Pandemic hit agricultural trade less than other sectors
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Pandemic hit agricultural trade less than other sectors

Stock photo © Pete Linforth/Pixabay

The crisis caused by the coronavirus pandemic hit trade in agricultural products less severely than sectors, according to figures from the National Bank (NBB).

In the first seven months of 2020, exports of agricultural products from Flanders fell by 2% compared to the same period in 2019. Imports, meanwhile, remained constant.

Other exporting industries, dropped by 14% over the same period, with imports down 17%.

And even at the lowest point, agricultural trade was down 15%, while other sectors were doing twice as badly, down 30%.

Agricultural exports totalled €22.5 billion during the period, and imports €19 billion, but the limited damage is largely due to the good figure of the first quarter, while the pandemic was still only beginning to make itself felt, the NBB said. In Q1, sales were up 5% on 2019, before dropping 9% in April and 15% in May.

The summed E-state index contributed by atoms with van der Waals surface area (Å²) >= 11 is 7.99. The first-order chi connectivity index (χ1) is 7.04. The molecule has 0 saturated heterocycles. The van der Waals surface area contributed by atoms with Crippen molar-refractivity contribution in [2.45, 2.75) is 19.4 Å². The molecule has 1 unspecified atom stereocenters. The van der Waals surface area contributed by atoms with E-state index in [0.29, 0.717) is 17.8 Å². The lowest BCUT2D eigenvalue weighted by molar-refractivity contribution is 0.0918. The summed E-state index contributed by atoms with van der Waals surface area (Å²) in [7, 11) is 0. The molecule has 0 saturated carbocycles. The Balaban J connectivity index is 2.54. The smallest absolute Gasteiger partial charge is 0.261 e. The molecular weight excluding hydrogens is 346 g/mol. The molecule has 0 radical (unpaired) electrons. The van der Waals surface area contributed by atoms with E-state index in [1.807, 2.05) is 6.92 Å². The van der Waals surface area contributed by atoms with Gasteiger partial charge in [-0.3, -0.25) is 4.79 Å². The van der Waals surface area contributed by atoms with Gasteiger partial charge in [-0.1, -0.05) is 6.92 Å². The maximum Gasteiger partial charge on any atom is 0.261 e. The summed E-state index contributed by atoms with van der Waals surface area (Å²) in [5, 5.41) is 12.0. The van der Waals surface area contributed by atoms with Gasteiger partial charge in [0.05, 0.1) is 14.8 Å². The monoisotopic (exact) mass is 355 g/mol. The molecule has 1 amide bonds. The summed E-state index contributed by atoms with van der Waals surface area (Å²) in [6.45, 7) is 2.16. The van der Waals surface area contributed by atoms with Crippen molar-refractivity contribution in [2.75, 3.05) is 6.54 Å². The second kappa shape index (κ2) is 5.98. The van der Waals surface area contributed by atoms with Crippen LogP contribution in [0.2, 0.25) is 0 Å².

June saw a slight recovery, before July saw a new fall. Over the whole period, imports saw a serious fall only in May, of 13%.

Within the sector, horticultural products such as fresh fruit and vegetables and garden plants, and processed agri-food products such as frozen vegetables were the worst-affected, by 9% and 14% respectively.

Animal products including dairy, by contrast, weathered the storm relatively well, with a small increase of 1% in trade. Arable crops saw exports in the first quarter increase before falling back in April and May, particularly for potatoes, baking goods and cocoa goods.

During the corona crisis, it once again became apparent how important our agri-food industry is,” said Flemish minister for agriculture and food Hilde Crevits (CD&V).

The production and delivery of food is assured and the consumer has rediscovered the value of the farmer and the local shops. The figures for the first seven months of the year show that the agri-food sector has held up better than other sectors in difficult circumstances. It remains to be seen how the coming months will develop in order to be able to make an annual balance sheet.”

Alan Hope
The Brussels Times